New Delhi: Prime Minister Manmohan Singh’s 29-minute stout defence of the Indo-US civil nuclear agreement in the Lok Sabha on Monday was drowned out by persistent slogan-shouting by the Bharatiya Janata Party (BJP) and the United National Progressive Alliance (UNPA).
Staking the government’s claims to a legacy, Singh said, “When future generations look back, they will come to acknowledge the significance of this historic deal.”
Singh sought to assure Parliament that the deal would not compromise India’s sovereign foreign policy, strategic programme or the right to conduct a nuclear test. “I will let history judge... In days to come, it will be seen that it is not just the United States, but nations across the world that wish to arrive at a new equilibrium in their relations with India.”
Just as he was about to conclude, amid the din, the Left parties, which support the government?from?outside?but?have vowed to “oppose the deal tooth and nail, in Parliament and outside”, staged a walkout.
In the Rajya Sabha, Singh just tabled his statement when the Left parties, along with the National Democratic Alliance and the UNPA walked out just as he began. “The Left parties may not withdraw outside support to the government even now, as the PM had dared them to, but this is surely the turning point,” said political analyst Mahesh Rangarajan.
He said the Congress-Left relationship is the fulcrum of this government and by walking out on the PM, who has staked his “personal prestige” on this deal, the Left has made its intentions very clear that it might “eventually settle for issue-based support to the government.”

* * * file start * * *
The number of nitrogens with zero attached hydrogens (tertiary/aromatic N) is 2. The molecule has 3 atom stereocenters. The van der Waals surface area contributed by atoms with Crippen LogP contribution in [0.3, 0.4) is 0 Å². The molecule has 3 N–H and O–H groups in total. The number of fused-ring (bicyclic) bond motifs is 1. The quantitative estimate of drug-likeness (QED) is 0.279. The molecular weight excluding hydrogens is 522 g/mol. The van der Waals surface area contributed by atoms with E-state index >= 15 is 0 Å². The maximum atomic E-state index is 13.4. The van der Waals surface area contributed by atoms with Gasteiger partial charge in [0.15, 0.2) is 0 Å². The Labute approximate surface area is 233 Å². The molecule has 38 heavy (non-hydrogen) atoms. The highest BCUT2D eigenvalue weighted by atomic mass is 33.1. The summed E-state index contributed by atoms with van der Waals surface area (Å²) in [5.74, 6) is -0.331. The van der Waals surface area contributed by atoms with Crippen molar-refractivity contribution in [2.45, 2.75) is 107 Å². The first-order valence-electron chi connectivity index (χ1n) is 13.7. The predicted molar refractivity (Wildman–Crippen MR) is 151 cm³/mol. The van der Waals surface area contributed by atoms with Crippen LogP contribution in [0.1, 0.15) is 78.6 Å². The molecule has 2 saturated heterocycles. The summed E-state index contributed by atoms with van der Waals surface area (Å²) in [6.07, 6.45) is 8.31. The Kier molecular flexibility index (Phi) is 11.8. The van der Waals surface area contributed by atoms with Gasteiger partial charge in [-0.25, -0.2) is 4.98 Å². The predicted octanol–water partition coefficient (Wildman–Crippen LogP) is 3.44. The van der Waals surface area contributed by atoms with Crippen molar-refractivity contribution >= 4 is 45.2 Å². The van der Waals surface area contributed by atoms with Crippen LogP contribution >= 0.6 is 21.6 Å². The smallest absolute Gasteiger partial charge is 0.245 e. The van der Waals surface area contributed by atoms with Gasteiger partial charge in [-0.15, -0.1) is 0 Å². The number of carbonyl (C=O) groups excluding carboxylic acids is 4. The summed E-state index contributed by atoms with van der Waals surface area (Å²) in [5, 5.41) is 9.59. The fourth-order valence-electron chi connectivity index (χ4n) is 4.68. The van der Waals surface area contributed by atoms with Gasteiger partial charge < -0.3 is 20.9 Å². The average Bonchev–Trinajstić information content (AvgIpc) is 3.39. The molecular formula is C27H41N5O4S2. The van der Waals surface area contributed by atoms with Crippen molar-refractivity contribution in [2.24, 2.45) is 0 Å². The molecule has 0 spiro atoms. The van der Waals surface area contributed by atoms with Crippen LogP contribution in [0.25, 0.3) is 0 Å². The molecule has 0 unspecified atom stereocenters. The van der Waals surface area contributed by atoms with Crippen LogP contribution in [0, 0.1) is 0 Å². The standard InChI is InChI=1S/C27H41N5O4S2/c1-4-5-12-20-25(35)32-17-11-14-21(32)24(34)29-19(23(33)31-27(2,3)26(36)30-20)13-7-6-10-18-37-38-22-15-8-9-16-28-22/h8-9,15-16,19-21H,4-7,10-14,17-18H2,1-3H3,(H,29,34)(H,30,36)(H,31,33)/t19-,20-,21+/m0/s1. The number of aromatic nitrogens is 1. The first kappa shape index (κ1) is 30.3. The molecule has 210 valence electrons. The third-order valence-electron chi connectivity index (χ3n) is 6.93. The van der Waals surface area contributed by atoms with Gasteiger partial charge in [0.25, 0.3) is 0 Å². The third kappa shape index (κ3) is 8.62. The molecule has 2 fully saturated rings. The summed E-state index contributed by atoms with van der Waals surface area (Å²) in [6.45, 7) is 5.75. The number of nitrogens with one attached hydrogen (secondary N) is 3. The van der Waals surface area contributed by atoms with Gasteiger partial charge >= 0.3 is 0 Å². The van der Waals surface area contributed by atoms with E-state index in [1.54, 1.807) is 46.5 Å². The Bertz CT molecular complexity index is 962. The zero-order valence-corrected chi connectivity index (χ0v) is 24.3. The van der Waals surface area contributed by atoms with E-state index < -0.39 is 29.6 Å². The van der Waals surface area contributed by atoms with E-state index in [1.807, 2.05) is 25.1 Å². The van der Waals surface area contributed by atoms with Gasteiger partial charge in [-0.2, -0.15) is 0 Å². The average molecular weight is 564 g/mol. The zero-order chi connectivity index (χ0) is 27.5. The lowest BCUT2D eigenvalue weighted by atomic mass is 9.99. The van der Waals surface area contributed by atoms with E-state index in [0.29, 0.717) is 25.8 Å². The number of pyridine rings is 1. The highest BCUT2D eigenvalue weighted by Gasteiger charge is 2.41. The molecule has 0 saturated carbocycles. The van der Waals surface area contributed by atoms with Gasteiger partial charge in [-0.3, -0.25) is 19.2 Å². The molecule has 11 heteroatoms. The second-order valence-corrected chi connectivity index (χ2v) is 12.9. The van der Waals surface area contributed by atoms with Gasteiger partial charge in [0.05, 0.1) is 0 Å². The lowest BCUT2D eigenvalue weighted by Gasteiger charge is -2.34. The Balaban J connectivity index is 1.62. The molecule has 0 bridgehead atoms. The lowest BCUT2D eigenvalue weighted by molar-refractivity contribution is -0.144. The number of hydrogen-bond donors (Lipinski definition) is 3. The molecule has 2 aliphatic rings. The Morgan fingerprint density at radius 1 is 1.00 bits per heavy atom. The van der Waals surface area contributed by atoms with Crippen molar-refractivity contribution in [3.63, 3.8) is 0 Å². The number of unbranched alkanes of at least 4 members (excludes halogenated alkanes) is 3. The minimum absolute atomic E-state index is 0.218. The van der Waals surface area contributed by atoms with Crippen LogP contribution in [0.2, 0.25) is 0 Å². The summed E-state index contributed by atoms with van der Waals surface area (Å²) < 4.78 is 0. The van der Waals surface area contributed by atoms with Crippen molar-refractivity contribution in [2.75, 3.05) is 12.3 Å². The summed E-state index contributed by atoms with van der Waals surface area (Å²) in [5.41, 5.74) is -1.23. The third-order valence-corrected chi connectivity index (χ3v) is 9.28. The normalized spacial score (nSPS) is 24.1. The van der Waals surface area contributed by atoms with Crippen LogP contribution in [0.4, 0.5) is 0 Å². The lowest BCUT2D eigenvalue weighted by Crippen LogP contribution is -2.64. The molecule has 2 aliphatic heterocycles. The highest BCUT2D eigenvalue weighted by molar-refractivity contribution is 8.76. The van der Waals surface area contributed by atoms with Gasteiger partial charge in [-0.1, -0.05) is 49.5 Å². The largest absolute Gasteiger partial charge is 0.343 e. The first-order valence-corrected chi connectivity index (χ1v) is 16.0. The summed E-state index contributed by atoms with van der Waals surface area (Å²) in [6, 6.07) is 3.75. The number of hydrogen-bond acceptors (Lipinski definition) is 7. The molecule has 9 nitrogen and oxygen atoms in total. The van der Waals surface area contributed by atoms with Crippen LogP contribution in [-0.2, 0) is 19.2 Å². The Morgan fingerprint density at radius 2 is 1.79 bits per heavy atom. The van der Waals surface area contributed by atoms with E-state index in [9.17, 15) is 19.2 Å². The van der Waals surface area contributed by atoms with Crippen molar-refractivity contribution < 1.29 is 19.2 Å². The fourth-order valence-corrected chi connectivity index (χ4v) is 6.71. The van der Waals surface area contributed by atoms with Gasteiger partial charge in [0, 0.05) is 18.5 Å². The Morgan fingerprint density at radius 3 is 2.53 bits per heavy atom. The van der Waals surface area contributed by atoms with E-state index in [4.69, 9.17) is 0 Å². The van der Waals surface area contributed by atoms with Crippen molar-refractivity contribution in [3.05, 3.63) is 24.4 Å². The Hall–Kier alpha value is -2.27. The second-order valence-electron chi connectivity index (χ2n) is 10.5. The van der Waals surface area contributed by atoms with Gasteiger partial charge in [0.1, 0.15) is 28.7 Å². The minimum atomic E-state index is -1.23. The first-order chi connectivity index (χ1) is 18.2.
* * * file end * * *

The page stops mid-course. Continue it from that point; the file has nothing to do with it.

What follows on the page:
While the CPM said it would discuss Singh’s statement in detail at its next politburo meeting, Basudeb Acharia, its leader in Lok Sabha, said the statement was disappointing as it did not reflect the assurances given by Singh in Parliament earlier.
Yashwant Sinha, a BJP vice-president, was harsher as he said the statement was full of “half-truths, untruths and pure white lies”. Sinha, as well as Arun Shourie, a BJP Rajya Sabha member, said Singh’s statement had spoken about the so-called 123 agreement in isolation, without referring to the US Atomic Energy Act of 1954 and the Hyde Act of 2006, with which the Indo-US nuclear agreement must comply.
Shourie challenged the PM’s claim that India would be guaranteed full civil nuclear cooperation and uninterrupted fuel supply, besides waiver from an annual certification by US President George Bush.
Both the BJP and the Left parties said the PM’s statement that the agreement could not be renegotiated rendered the debate in Parliament irrelevant. CPM member Nilotpal Basu said, “The PM must realize that if the Constitution does not provide for Parliamentary ratification of all international agreements, it is simply because the framers of Constitution could not foresee a situation where a Prime Minister would not be able to articulate the majority opinion of the country.”
BJP’s deputy leader in Lok Sabha, V.K. Malhotra, said while 219 members supported the deal, nearly 320 opposed it. “The walkout in Rajya Sabha proved what we wanted to convey through voting on the deal. The government is in a minority,” said Shourie.